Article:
Why are legacy systems still in use? Because it meant not only do computers have to be replaced, but all programs and IT systems have to be upgraded to use a newer OS.

This poses a problem since a completely new reworked code is never written. Instead, modules added to the older system to keep it alive, much like fastening a new engine to an old car to meet emission standards.

An example, the Boeing 737 Max imbroglio that has till now caused two crashes, death of 346 people, and loss of at least $10 billion for Boeing was caused due to new software called MCAS that was supposed to be "smart" and prevent the aircraft from stalling.

But the "smart" program sat atop a flight computer run using code that was three decades old. This was done to keep retraining of pilots flying older versions of 737 to a minimum. This is an example of a legacy system at its worst and such lines of codes are everywhere around us.

Windows 98

As hackers discover more backdoor exploits, there is a rise in kinetic cyber attacks. Also, with the US attack on Iran through Stuxnet, the use of malicious code by a state for causing mayhem is akin to a Pandora's box that has been opened.

Hacking is now an official tool of foreign policy. Governments are pouring in massive sums of money developing tools to attack other nations.

Addressing The Updated Kinetic Cyber Threat Matrix

To be honest, there is no fixed protocol yet about the problem. It is like a new virus that has been isolated and being studied to develop a vaccine (quite literally). There is also a lot of denial about the possibility of such a dystopian event ever occurring.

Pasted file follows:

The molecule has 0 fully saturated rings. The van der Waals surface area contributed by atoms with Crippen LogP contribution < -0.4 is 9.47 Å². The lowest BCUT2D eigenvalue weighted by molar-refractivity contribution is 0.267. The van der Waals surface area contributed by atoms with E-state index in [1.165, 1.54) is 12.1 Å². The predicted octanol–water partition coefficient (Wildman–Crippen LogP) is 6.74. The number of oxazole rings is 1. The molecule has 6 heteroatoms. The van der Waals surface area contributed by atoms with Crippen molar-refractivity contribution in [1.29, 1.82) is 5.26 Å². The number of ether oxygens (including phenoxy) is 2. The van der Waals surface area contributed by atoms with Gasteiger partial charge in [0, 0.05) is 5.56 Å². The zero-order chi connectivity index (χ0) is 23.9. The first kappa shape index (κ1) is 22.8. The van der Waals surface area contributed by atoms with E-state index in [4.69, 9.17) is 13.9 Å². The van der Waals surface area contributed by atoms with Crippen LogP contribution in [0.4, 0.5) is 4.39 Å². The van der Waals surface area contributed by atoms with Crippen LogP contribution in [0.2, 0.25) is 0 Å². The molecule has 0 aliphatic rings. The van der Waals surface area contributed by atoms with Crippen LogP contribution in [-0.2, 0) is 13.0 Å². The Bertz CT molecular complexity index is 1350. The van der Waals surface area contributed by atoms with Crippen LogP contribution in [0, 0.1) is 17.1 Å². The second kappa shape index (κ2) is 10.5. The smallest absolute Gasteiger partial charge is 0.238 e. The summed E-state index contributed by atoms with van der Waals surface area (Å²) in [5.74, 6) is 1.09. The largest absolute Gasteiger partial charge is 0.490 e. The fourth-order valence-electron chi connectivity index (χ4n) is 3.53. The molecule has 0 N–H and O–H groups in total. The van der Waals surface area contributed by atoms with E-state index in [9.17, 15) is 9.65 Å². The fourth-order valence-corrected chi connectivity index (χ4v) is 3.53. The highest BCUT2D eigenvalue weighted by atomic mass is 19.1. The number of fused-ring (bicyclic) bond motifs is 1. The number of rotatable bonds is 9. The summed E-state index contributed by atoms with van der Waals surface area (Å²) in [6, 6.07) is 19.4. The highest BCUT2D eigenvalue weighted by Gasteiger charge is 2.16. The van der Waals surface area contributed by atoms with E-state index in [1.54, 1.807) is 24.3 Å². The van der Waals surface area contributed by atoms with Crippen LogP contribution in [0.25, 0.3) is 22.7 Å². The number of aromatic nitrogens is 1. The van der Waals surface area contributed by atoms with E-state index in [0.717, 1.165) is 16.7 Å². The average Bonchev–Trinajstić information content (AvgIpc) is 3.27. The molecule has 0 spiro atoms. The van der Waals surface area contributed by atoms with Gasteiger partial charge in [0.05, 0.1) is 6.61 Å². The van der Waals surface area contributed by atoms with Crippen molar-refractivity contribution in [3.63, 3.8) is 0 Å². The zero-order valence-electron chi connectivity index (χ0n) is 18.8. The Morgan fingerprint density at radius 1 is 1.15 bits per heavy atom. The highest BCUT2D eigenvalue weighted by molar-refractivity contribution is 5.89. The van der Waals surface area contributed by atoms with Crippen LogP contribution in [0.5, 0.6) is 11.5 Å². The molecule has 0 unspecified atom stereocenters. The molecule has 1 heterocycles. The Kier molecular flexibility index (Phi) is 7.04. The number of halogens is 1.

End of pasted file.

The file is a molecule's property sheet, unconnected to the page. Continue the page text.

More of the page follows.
Traditional cybersecurity has focused on protecting information. To that end, it depends to no small extent on firewalls and encryption. However, that does not work with protecting devices, sensors, valves, switches that run everything from an insulin pump to an airport.

Embedded software in IoT is not yet capable of handling a firewall since it both slows down the speed with which information is exchanged and also slows down the CPU.

One of the possible ways is to delay deployment of such devices till such time that CPUs are even more powerful, but that does not seem to be very likely in the given scenario that is intent on driving innovation.

The only possible way now is to introduce an air-gap between critical systems and the broader internet. However, this is easier said than done. A medical attendant who decides to charge a phone using a USB port of a desktop connected to the hospital mainframe could introduce malware unknowingly. In fact, the Stuxnet attack had been executed similarly.

Airgap security

Besides an air-gap, the use of traditional cybersecurity to scan all of the software is the only viable option available presently.

Nevertheless, there are so many layers to protect – device firmware, OS, programs, cloud hosting, remote access – that guarding is tedious.

The constant growth in the adoption of CPSes has to be viewed as something that can not only cause good but also harm.

Hopefully, strategies and technology would be devised soon to help protect Cyber-Physical Systems wholly.